File photo: Players for the eight teams in The Hundred line up following The Hundred Draft, broadcast live from Sky Studios on October 20, 2019 in Isleworth, England. (Christopher Lee/Getty Images for ECB)
Eastern Eye Staff
THE heads of the Indian Premier League’s Kolkata Knight Riders and Pakistan Super League’s Multan Sultans have hinted about investing in the Hundred.
Reacting to a recent British news story, the Kolkata Knight Riders’ chief has said it would “evaluate” proposals to invest in the Hundred, which was shelved this year due to the pandemic.
The Telegraph had on Tuesday (5) quoted KKR CEO Venky Mysore saying that the franchise “will surely be keen to explore” investment opportunities in England and Wales Cricket Board’s 100-ball cricket tournament.
Owned by Bollywood superstar Shah Rukh Khan’s Red Chillies Entertainment group, the two-time IPL champions had in 2015 acquired Caribbean Premier League side Trinidad & Tobago Red Steel, which are now known as Trinbago Knight Riders, a winner of successive CPL titles in 2017 and 2018.
KKR had also acquired a third team, the Cape Town franchise in Cricket South Africa’s Global T20 league, which was cancelled in 2017.
Asked about plans to invest in the Hundred, Mysore said: “I know this story is going around. All I said was ‘if we are approached to consider investing in ‘The Hundred’, we will evaluate it’.
“We are the biggest brand in IPL and perhaps the only global brand in cricket. So we can understand why leagues around the world would be interested in getting Knight Riders on board.”
A brainchild of the ECB, the Hundred will be 100-balls-per-side format and will be played by eight franchises rather than the established 18 first-class counties.
It was slated for a July start but only to be pushed till 2021 with ECB grappling in financial crisis caused by the Covid-19 pandemic.
According to ECB chief executive Tom Harrison, the board was slated to incur a loss of over £300 million, if the upcoming season gets wiped out due to the pandemic.
The “financial turbulence” had to “a re-evaluation in the ECB’s stance” regarding private investment in the Hundred, noted The Telegraph.
The board had initially been against it. “Maybe coronavirus and the financial impact forces us to look at some of those opportunities,” Harrison had said as the Hundred was postponed.
The daily quoted Mysore saying that KKR’s “strategy has always been to look at opportunities to invest in cricket globally”
“I think leagues are also realising the value of having investors such as us who bring our brand, professional management, marketing ideas and huge fan base,” he added.
Meanwhile, Pakistan Super League franchise Multan Sultans’ co-owner Ali Khan Tareen told ESPN Cricinfo that he would be happy to invest in the Southern Brave team representing Hampshire and Sussex counties the Hundred.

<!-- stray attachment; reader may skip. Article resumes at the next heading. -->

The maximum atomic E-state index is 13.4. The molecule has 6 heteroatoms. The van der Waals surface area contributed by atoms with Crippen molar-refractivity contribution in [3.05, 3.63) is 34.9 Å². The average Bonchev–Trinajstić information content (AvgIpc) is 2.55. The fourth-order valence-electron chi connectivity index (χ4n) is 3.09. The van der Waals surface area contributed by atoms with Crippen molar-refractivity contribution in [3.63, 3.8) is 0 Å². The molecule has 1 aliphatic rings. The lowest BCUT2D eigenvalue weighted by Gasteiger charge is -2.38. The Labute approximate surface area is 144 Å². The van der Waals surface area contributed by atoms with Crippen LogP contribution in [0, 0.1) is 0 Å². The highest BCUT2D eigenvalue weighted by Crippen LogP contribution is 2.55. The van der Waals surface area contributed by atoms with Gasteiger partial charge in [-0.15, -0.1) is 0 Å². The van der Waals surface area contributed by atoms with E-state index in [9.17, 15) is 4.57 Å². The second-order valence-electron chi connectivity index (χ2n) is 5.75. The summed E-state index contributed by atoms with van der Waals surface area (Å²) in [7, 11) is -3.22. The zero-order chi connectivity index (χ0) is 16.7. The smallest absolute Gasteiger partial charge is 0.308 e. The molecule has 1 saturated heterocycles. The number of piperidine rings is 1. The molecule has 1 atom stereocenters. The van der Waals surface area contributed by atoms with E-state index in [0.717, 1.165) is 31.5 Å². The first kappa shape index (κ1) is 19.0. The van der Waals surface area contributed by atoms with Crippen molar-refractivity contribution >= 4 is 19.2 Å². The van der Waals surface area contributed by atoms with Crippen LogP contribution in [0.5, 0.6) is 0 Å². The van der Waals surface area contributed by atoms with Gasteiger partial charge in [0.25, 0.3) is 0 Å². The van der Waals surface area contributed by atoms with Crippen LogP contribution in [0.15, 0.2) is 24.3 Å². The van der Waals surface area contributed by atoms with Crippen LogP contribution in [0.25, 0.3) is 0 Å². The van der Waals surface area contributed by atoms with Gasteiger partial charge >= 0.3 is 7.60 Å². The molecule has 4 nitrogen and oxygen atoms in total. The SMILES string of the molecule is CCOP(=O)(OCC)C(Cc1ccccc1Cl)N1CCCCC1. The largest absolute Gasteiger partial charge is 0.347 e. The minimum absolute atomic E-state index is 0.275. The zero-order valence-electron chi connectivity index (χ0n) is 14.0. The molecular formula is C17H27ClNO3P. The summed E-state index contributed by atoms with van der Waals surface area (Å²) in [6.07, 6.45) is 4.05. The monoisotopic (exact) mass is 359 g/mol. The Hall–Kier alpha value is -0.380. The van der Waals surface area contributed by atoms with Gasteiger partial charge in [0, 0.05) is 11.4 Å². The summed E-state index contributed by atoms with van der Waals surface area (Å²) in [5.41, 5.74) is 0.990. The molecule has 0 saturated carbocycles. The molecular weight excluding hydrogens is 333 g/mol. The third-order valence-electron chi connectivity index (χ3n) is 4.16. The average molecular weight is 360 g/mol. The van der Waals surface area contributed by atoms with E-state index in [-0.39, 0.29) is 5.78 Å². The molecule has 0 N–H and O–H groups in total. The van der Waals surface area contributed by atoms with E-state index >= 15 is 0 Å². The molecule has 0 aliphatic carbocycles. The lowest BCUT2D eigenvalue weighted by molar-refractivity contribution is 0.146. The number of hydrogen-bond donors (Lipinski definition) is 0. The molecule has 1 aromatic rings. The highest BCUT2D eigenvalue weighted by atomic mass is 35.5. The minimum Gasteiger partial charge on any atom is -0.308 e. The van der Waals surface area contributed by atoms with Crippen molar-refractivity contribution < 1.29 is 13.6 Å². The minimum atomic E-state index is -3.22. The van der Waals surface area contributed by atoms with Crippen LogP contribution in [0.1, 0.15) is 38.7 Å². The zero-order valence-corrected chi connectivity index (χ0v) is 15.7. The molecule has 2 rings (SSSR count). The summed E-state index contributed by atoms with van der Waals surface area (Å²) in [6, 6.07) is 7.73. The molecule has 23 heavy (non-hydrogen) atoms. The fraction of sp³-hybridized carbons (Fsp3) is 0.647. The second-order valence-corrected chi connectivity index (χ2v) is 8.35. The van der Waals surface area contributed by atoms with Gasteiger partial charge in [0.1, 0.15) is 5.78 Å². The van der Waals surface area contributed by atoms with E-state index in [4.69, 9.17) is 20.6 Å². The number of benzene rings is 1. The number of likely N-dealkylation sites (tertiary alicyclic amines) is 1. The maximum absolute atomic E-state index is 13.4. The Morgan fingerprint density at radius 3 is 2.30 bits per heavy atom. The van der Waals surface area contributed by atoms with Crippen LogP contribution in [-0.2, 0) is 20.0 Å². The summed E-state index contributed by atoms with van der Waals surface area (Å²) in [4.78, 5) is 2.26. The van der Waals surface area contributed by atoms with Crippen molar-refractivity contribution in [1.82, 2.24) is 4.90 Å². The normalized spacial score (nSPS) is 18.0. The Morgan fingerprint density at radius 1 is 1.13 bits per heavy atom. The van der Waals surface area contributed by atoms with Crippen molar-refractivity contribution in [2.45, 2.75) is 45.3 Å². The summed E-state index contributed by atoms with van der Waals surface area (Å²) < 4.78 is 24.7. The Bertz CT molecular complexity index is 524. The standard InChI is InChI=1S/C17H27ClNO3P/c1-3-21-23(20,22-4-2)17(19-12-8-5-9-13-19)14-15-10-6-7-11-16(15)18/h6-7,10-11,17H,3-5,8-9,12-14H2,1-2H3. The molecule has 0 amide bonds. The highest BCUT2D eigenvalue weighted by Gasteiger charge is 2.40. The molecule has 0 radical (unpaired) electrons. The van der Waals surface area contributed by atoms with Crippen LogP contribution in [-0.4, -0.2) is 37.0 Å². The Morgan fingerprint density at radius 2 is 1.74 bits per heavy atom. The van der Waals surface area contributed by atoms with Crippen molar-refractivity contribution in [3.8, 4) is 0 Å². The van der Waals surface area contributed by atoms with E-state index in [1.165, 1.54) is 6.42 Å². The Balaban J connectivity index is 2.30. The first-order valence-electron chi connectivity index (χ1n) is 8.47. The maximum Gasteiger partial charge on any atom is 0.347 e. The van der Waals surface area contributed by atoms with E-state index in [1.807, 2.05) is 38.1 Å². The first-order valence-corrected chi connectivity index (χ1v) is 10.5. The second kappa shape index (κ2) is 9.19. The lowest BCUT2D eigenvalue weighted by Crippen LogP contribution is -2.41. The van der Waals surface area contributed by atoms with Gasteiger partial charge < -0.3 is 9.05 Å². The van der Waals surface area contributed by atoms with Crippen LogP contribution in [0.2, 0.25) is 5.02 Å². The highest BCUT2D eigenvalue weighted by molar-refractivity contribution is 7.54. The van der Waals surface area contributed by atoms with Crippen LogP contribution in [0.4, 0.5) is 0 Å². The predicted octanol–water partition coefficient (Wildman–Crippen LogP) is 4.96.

Tareen told the website that he was a “Hampshire boy who loves Hampshire cricket”.
“What I suggest is they find people not to own and run teams, but to contribute financially to them because they care about a team or have connections to that area,” he said.
“The counties are the main stakeholders from this and they need to benefit from the Hundred. With more money, they could benefit cricket in their region. The spirit of the investors needs to be that of benefactors, not profiteers.”
Tareen said investing in a team did not necessarily mean owning or controlling it.
“As a Hampshire fan, to be a 10 per cent owner, have a board seat, travel with the team, give your own input, is a massive attraction,” he said.
The Ikon group that runs the Caribbean Premier League is also said to be interested in the Hundred.
“Like any commercial opportunity in sport, we’d be very interested in having a look at it,” Pete Russell, a partner at Ikon, told The Telegraph. “100 per cent we would be interested. If the projected financial impact Covid-19 is going to have on all sports becomes a reality, then this route would seem to make a lot of sense for the ECB.”
Analysts believe private investment in the Hundred, like in in the case of the Indian Premier League, could mark a paradigm shift, and change the ECB’s financial dynamics.
“I think there will be some form of private investment in cricket in England in the near future,” said Jon Long, the former head of strategy for the International Cricket Council. “The practical challenge will be to determine what is for sale? Where will the counties fit in? How would private ownership sit with the purpose of The Hundred which — like the Big Bash — is primarily about new fans and engagement rather than revenue?”